FIFA's Valcke: Boycotting Russia's 2018 World Cup makes no sense
SOCHI, Russia --
FIFA secretary general Jerome Valcke said Friday a boycott of the 2018 World Cup in Russia would be ''nonsense.''
Some European politicians have suggested that European countries could boycott the World Cup over the conflict in eastern Ukraine, which many Western governments accuse Russia of provoking.
During a visit to Sochi, Valcke said talk of a boycott was an attempt to ''provoke'' discord rather than ''to be realistic on what the world is today.''
He added: ''I hope that the world will understand and recognize that the World Cup is a sporting event and there is nothing to do with politics and should not be used as a political tool by any groups.''
Valcke spoke after meeting with Russian World Cup organizers in Sochi to examine the state of preparations for the tournament.
He's the first senior FIFA official to visit Russia since last week's publication of a report by FIFA ethics judge Joachim Eckert that closed the probe of the 2018 and 2022 World Cup bidding contests.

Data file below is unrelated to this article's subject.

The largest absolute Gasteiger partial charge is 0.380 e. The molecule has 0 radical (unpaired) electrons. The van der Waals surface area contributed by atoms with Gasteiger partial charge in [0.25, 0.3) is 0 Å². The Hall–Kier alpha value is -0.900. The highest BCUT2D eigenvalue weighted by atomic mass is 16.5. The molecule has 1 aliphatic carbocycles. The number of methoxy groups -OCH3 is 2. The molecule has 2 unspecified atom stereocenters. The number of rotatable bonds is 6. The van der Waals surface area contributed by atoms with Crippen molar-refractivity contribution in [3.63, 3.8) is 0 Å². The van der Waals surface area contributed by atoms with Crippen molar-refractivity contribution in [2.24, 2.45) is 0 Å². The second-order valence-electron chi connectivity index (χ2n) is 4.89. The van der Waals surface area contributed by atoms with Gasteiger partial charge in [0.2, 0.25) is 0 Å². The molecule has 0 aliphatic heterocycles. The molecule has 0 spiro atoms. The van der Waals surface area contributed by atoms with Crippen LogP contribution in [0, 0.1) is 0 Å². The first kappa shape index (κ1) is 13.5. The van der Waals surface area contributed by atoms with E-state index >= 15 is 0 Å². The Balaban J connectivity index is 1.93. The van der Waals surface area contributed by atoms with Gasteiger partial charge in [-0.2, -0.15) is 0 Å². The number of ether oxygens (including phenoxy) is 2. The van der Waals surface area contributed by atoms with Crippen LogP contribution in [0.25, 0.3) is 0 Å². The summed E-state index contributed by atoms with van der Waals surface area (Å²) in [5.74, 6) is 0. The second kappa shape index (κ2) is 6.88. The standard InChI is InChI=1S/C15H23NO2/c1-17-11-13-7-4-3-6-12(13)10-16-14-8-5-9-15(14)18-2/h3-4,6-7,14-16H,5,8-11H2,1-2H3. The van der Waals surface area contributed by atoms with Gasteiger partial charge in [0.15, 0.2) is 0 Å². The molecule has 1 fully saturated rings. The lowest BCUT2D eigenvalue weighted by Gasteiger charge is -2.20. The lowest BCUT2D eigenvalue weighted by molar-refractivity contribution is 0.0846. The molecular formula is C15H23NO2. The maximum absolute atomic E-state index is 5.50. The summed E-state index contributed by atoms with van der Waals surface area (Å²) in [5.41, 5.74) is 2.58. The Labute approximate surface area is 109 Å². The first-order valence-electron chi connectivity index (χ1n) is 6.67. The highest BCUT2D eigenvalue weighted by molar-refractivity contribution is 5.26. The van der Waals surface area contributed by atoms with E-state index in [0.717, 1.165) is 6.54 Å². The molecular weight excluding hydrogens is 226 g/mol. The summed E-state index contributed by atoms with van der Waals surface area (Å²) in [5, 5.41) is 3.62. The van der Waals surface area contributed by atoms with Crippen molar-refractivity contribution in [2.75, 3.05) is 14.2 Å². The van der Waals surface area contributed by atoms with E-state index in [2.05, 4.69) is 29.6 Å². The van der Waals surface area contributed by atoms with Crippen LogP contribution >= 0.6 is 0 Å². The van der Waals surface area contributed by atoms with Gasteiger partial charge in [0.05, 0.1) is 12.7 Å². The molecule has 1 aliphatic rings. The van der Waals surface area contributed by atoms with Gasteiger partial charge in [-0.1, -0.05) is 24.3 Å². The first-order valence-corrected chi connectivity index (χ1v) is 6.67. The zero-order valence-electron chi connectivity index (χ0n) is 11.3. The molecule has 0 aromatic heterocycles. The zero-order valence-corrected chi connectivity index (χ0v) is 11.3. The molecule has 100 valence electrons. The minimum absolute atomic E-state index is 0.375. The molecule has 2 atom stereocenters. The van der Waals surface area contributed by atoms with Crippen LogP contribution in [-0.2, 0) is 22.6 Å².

Eckert's report was a summary of a longer report by FIFA investigator Michael Garcia, who has accused Eckert's summary of misrepresenting his findings.
Eckert judged that any corrupt acts did not justify re-opening the bidding process for the 2018 and 2022 tournaments.
FIFA defended a decision by Eckert and Garcia to provide full copies of Garcia's report to FIFA's audit and compliance committee chairman, Domenico Scala, who may then release details to FIFA's executive committee next month.
''Now there will be more information given to the executive committee members and it's a good thing,'' Valcke said.
Several current and former members of the executive committee have themselves been accused of improper behavior during the World Cup bidding process.
Also Friday, Russian Sports Minister Vitaly Mutko, who chairs the organizing committee for the 2018 World Cup, vowed that fans would not face travel problems despite the large distances between some of the 11 host cities.
The easternmost city, Yekaterinburg, is 1,300 miles (2,100 kilometers) from Sochi in the south and almost 1,550 miles (2,500km) from Kaliningrad in the west.
''The flight to Yekaterinburg from (Sochi) is two hours long and to St.Petersburg from here is a three hours' flight. These are the longest distances,'' Mutko said. ''So, in general for fans it will be very convenient.''